FRACTURE CONTROL FOR SURFACE SHIPS

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Authors
  1. KarisAllen, K.
  2. Matthews, J.R.
Corporate Authors
Facts Engineering Inc, Halifax NS (CAN);Defence Research Establishment Atlantic, Dartmouth NS (CAN)
Abstract
Determining susceptibility of structural steels and weldments to transgranular cleavage instabilities is of primary importance in the safe design of any structure. Gaining acceptance during the Liberty Ship failures during the Second World War, the Charpy V-notch test (ASTM E23) has since dominated material transition curve testing in the nuclear, pipeline, pressure vessel, shipping and offshore industries. Acceptance has been inpart derived from the inexpensive and simplistic nature of the test. It was recognized early on that there were a number of serious problems associated with the interpretation of the data realized from such a test. Of these perhaps the most significant was the fact that because of the notch detail and small size of the specimen, the transition curve obtained may not reflect actual structural performance of the material. Debate on the magnitude of the transition curve shift still continues (especially with the increasing use of thermo-mechanically controlled rolled steels). DREA has been developing alternative testingt procedures which provide directly transferable, structurally relevant temperature transition data. These tests will be described with respect to their applicability to fracture control issues of CF surface ships.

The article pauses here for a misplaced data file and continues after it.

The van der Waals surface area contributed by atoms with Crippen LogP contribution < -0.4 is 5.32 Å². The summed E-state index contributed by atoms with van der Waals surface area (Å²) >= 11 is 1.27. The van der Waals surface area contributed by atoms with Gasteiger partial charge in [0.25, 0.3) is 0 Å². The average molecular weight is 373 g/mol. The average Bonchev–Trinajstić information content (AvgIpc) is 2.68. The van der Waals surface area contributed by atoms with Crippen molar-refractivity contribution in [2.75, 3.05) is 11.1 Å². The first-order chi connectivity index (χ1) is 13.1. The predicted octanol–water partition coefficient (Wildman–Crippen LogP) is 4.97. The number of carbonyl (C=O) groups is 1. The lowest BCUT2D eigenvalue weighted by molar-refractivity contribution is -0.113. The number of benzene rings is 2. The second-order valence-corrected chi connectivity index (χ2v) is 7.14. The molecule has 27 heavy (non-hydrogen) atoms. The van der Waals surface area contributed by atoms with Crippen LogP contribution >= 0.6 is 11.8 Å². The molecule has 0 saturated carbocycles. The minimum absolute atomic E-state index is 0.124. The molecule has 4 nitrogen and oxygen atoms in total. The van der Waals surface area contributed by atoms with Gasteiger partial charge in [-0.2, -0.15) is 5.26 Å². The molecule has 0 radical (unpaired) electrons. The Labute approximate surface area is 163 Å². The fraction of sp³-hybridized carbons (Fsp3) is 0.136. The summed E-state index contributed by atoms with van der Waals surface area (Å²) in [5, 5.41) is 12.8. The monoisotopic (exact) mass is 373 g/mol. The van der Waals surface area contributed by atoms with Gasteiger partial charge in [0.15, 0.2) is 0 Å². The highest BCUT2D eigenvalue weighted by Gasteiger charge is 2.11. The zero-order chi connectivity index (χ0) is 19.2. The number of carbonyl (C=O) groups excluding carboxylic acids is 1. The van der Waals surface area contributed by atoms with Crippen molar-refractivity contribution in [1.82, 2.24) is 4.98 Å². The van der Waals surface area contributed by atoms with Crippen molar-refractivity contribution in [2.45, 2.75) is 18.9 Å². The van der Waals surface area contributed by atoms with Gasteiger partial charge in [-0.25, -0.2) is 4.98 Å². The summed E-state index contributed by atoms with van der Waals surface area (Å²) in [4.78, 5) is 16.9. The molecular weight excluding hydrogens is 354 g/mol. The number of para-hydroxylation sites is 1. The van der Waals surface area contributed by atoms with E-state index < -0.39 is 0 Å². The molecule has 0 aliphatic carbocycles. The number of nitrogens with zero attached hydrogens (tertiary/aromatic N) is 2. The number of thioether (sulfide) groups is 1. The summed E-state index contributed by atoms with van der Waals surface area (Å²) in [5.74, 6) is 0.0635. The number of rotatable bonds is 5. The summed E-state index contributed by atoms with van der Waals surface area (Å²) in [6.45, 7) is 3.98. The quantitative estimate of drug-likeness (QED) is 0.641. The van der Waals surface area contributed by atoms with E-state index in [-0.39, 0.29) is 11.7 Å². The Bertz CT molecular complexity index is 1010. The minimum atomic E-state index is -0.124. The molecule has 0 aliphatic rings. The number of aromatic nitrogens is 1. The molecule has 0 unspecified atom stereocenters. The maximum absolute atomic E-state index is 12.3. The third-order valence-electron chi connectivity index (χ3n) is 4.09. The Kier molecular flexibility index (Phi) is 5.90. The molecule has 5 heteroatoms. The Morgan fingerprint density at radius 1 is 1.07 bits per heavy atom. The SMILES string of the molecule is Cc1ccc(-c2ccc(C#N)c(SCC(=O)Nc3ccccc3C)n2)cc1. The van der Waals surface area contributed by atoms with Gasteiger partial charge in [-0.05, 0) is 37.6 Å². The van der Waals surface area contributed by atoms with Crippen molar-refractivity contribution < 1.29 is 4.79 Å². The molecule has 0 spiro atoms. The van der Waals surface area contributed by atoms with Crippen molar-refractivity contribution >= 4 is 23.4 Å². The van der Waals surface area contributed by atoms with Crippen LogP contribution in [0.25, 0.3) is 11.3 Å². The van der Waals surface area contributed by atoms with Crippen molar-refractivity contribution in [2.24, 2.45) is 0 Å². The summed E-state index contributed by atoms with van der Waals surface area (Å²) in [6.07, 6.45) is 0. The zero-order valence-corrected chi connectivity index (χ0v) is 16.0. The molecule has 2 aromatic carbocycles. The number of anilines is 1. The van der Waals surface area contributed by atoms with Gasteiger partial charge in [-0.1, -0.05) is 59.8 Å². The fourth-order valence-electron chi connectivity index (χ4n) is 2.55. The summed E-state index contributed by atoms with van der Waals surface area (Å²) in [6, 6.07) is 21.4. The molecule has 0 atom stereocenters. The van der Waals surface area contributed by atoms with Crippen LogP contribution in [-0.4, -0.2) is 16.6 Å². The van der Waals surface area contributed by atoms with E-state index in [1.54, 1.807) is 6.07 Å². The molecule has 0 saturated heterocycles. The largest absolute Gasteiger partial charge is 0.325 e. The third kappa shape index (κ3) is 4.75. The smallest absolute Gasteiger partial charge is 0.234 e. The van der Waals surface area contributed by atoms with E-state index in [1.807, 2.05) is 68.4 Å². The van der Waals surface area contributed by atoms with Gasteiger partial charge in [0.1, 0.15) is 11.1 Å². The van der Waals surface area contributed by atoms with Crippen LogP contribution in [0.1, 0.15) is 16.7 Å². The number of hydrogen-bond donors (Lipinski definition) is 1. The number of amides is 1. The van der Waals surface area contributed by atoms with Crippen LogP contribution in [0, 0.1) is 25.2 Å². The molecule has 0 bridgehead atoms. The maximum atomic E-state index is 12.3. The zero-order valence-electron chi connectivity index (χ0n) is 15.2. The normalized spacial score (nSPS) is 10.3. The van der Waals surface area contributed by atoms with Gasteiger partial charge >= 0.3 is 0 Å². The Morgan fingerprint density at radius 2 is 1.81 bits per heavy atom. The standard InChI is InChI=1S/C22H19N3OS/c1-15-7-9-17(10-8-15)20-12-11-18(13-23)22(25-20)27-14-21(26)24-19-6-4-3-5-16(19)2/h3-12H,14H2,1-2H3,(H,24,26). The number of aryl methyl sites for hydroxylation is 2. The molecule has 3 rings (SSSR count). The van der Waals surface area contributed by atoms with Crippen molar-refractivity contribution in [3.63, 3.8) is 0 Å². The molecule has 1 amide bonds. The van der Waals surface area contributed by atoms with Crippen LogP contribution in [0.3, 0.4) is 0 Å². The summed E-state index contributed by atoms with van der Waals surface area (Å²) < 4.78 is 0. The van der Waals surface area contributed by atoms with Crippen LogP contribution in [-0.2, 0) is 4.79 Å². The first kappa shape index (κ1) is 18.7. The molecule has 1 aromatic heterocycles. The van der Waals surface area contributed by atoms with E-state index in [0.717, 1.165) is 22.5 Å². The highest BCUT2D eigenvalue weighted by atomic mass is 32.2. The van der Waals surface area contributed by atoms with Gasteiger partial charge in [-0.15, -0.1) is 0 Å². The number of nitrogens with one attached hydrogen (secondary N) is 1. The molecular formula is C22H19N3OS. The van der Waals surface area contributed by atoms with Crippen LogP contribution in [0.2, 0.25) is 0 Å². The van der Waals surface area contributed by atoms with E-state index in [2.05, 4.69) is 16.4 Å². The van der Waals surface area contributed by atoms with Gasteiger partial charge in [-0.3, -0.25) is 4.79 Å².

Report Number
DREA-NAMT-95-4-PAP-3 — CONTAINED IN 99-00779
Date of publication
30 May 1995
Number of Pages
16
DSTKIM No
99-00797
CANDIS No
510361
Format(s):
Hardcopy;Document Image stored on Optical Disk

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